What remains unclear is how medical marijuana acts on the brain and body to reduce tremor symptoms. Doctors know that muscle tremor worsens with stress. Because marijuana can produce feelings of calmness, relaxation, or euphoria, this inherent reduction in the stress response may act to reduce associated tremor.
Let’s read some firsthand accounts of Parkinson’s patients who find relief from medical marijuana.
5 Real-Life Examples of People Who Get Relief From Medical Marijuana
Ben Stecher, Quora
Ben Stecher is a 32-year-old Canadian who was diagnosed with Parkinson’s three years ago. Stecher is passionate about Parkinson’s research, traveling the world to keep abreast of all the latest findings.
For Stecher, his experience was a bit mixed at the beginning, saying:
“When I initially start taking [medical marijuana] … my symptoms in general (felt) a bit worse! Then [the symptoms] start to level off and, maybe an hour or two later, I do feel some benefit with tremor and rigidity.”
Besides experiencing relief from his tremor and ‘rigidity’ (stiffness) symptoms, Stecher doesn’t underestimate the psychological benefits that marijuana provides. Parkinson’s symptoms can be quite severe, causing significant stress. Therefore, medical marijuana helps Stecher calm down and settle into his life.
Kim Bulpitt, Quora
“As a Parkinson’s victim, it helps relax your body, so you don’t shake as much or in my case, spasm as much. Dopamine is lacking in our brains, so a high is not achieved to the same degree as someone else. Sleep is also a problem with Parkinson’s, so it also helps with that. Could not survive without it.”
A Quora user by the name of Kim Bulpitt notes the spasm reduction benefits of medical marijuana. In addition, Ms. Bulpitt mentions the sleep-enhancing benefits of medical marijuana, which have been demonstrated in various studies.
Because marijuana can produce extended feelings of calmness and relaxation, the inherent reduction in the stress response may act to improve sleep quality.
A Reddit user by the name of ‘chronicallychillbun’ offers up her Parkinson’s and medical marijuana story:
“…TOPICAL marijuana products are amazing!! Seriously like a topical muscle relaxer. Won’t get into the bloodstream. CBD topicals seem to be effective too.”
This Reddit user is talking about medical marijuana products that users apply by rubbing into the skin. While she doesn’t specify the symptom that topical marijuana products help to ease, she is likely referring to muscle spasm.
She is also grateful for not having to experience the often hellish side effects of prescription medicine: “…I get true lasting relief without feeling the side effects of regular prescription muscle relaxers and pain pills, which don’t work nearly as well.”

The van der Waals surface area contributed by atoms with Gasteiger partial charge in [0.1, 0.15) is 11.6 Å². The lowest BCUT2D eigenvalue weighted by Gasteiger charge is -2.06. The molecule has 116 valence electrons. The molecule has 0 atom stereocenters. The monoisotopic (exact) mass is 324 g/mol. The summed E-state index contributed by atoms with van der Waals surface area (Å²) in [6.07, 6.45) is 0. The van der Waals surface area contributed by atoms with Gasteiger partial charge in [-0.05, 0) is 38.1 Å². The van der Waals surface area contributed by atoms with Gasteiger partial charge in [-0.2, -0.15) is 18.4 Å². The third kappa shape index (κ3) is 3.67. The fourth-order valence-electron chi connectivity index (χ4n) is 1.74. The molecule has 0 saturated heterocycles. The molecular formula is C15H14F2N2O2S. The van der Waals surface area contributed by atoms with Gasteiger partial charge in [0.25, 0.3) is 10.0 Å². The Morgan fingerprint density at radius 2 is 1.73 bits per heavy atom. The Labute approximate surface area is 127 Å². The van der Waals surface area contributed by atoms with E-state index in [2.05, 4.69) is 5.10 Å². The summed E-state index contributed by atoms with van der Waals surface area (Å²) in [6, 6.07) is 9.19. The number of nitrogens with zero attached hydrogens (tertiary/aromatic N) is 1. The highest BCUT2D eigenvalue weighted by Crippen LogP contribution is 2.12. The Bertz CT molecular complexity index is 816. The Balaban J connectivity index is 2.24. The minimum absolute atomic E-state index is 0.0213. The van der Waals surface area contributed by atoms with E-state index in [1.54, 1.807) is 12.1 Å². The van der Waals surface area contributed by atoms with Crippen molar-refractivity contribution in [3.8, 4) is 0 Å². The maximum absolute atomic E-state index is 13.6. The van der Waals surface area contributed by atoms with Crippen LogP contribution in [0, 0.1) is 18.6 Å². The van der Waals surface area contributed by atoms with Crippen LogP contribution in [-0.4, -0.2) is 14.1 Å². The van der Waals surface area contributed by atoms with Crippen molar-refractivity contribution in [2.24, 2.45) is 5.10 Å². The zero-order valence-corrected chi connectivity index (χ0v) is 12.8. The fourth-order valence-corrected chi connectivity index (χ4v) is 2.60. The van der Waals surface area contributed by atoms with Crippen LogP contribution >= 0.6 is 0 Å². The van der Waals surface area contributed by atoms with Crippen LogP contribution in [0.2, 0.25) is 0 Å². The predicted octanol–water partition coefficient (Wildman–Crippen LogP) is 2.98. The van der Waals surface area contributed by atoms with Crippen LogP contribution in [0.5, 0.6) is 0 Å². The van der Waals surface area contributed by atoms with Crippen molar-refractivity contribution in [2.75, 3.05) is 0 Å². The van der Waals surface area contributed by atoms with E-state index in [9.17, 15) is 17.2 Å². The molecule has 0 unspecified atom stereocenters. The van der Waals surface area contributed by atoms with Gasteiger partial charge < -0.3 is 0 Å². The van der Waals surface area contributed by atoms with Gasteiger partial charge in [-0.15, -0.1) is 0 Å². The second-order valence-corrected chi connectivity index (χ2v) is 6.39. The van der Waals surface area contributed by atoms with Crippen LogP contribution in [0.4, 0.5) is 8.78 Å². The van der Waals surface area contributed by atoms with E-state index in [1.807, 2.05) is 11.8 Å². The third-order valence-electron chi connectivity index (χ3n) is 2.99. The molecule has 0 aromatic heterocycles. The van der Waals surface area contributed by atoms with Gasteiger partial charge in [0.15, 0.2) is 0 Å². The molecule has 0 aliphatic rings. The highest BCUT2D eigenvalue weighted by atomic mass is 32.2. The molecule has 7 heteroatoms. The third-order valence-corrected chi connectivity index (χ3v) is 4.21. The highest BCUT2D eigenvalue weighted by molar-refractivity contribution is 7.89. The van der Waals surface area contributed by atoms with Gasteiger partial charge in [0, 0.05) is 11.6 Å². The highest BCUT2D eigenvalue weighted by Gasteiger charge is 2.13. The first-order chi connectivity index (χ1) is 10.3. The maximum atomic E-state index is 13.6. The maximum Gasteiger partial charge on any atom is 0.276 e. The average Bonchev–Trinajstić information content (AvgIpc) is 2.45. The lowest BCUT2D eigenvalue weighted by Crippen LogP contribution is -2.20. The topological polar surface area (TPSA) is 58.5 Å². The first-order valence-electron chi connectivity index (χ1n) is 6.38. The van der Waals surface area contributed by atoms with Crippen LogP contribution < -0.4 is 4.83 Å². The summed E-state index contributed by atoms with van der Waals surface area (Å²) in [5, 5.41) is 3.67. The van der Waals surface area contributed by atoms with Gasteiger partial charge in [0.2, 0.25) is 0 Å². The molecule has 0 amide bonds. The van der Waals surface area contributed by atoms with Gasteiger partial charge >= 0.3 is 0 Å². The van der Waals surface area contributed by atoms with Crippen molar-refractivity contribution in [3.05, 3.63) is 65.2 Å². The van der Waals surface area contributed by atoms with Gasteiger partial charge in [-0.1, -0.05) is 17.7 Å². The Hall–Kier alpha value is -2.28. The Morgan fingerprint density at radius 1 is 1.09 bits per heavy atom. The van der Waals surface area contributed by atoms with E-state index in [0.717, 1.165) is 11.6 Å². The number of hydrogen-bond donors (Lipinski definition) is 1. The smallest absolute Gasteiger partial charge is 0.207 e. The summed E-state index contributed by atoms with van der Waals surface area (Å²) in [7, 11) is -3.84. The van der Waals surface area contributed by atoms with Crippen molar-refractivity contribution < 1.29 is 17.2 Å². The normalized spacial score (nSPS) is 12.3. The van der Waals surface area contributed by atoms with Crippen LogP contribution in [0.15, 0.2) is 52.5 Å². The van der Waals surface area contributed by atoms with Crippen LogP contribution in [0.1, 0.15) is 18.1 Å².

For a Reddit using the handle ‘BookPherq,’ medical marijuana has eased their pain symptoms. BookPherq says, “I’m happy to relieve debilitating pain in minutes with no psychotropic effects. From crying and gripping the sheets to doing the dishes and making dinner…”
The Reddit user doesn’t specify the types of pain they go through. However, per parkinson.org, the kinds of pain experienced with Parkinson’s often include:
– aching or burning pain from the skeleton or muscles
– sharp, sudden pain from a nerve or nerve root
– aching or pulsing pain from continuous twisting and writhing
– “pins and needles” pain symptoms that radiate from a nerve or nerve root
The Reddit user ‘ryno68’ says, “I have a fair amount of depression & anxiety with my PD, and all forms (high THC, high CBD) seem to benefit this. I am much less of a sad, anxious A-hole after a dosing. High CBD strains are best for my muscle stiffness, which has become more problematic. It also relieves stress quite well.”
The Reddit user ‘ryno68’ also mentions the valuable psychological benefits of medical marijuana for his Parkinson’s. As stress may exacerbate muscle movement difficulties in PD patients, the psychological and psychosomatic benefits of cannabis use are pertinent here.
Final Thoughts: Ending the Stigma of Marijuana Use
“The reality is that things change; the question is, how will I perceive that change, and am I willing to change along with it?” ~ Michael J. Fox, actor, Parkinson’s patient and founder of the Michael J. Fox Foundation (source)
So let’s be clear: medical marijuana may or may not ease one’s symptoms of Parkinson’s Disease. It is by no means a miracle drug. Thus, you should not think of it as such.
However, the fact that marijuana remains illegal in most areas of the world is ignorant at best and devastating at worst.
Despite the asinine governmental restrictions on marijuana in the U.S., enough research proves the efficacy of marijuana on various ailments. Unlike prescription medication, these same studies note a near lack of severe side effects from marijuana use.
Therefore, the fact that a person must travel across the country or around the world to see if medical marijuana will help ease their debilitating symptoms is immoral. But still, these facts remain:
– Prescription drugs are legal. Many are also harmful and ineffective (see: opioids.)
– Alcohol is perfectly legal. Regardless, the misuse of alcohol kills millions of people every year and ruins the lives of countless others.
– Medical marijuana, properly cultivated and consumed responsibly, offers many health benefits. Further, it has little to no side effects.
Anyone else see the problem here?
It’s time to end the ignorant stigmatization of marijuana.